Cadbury is gearing up to integrate 50 per cent recycled plastic into the packaging of its chocolate bars, blocks and individual pieces manufactured in Australia.

This exciting development follows closely on the heels of Mondelez International, Cadbury’s parent company, unveiling its collaboration with Amcor to finance the establishment of one of Australia’s pioneering advanced recycling facilities dedicated to processing soft plastics.

“Now we’re helping them elevate this ambition by sourcing around 1000 tonnes of recycled plastic to help reduce virgin material across more of the Cadbury chocolate portfolio,” says Mike Cash, president of Amcor Flexibles Asia Pacific.

“We partnered with Mondelēz International when they made the first step to move to recycled content for their Cadbury Dairy Milk family blocks packaging, now we’re helping them elevate this ambition by sourcing ~1000 tonnes of recycled plastic to help reduce virgin material across more of the Cadbury chocolate portfolio.”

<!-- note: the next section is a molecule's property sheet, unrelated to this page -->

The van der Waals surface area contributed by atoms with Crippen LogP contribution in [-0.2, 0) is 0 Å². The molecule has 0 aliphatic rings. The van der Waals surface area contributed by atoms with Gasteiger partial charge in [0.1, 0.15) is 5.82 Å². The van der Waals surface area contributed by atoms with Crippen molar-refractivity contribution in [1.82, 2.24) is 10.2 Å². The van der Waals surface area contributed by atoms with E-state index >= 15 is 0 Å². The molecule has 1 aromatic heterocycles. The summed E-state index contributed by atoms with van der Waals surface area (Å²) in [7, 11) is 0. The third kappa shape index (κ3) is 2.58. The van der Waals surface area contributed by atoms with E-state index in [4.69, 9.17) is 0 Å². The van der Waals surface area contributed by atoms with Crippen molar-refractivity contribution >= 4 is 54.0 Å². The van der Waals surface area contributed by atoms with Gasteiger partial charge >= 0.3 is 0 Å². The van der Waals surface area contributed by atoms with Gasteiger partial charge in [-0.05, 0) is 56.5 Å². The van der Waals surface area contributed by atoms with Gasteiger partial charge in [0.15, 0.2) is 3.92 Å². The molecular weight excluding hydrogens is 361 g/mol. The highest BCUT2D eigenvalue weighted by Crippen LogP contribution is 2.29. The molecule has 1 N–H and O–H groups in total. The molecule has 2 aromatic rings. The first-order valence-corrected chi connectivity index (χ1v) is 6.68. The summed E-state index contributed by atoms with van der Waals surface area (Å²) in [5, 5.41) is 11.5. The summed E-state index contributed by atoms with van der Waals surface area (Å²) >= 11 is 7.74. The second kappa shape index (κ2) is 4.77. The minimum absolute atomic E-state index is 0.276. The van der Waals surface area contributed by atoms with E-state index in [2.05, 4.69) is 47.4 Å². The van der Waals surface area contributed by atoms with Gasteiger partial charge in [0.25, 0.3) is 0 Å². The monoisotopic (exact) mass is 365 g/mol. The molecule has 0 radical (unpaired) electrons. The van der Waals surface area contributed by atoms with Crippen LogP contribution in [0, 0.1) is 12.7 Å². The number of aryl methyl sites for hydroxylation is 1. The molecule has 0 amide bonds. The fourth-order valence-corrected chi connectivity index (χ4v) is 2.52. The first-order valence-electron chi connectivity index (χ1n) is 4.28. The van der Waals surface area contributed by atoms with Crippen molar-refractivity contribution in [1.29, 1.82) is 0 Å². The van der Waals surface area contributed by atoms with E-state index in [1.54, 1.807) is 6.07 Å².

This piece of news states that in the near future, consumers can expect to encounter fresh packaging options for Cadbury chocolates when browsing the aisles of grocery stores.

Cadbury has set its sights on minimising its reliance on newly produced plastic, with the recycled plastic packaging it’s procuring sufficient to wrap approximately 500 million family-sized blocks of Cadbury milk chocolate.

To put this into perspective, if all the recycled plastic were laid out end to end, it would stretch far enough to encircle Australia four times over.


More about the chocolate company’s plastic packaging news

We bring you additional details about Cadbury’s plastic packaging improvement.

The upcoming facility, situated in Melbourne and slated for completion by 2025, will enable the brand to tackle plastic waste recycling right here in Australia. Darren O’Brien, President of Mondelēz International Australia, New Zealand, and Japan, emphasised the company’s dedication to reducing the use of new plastic and promoting a circular packaging economy.

O’Brien stated, “By creating confidence in the market for recycled material, we’re helping to build a future for plastic recycling in this country.”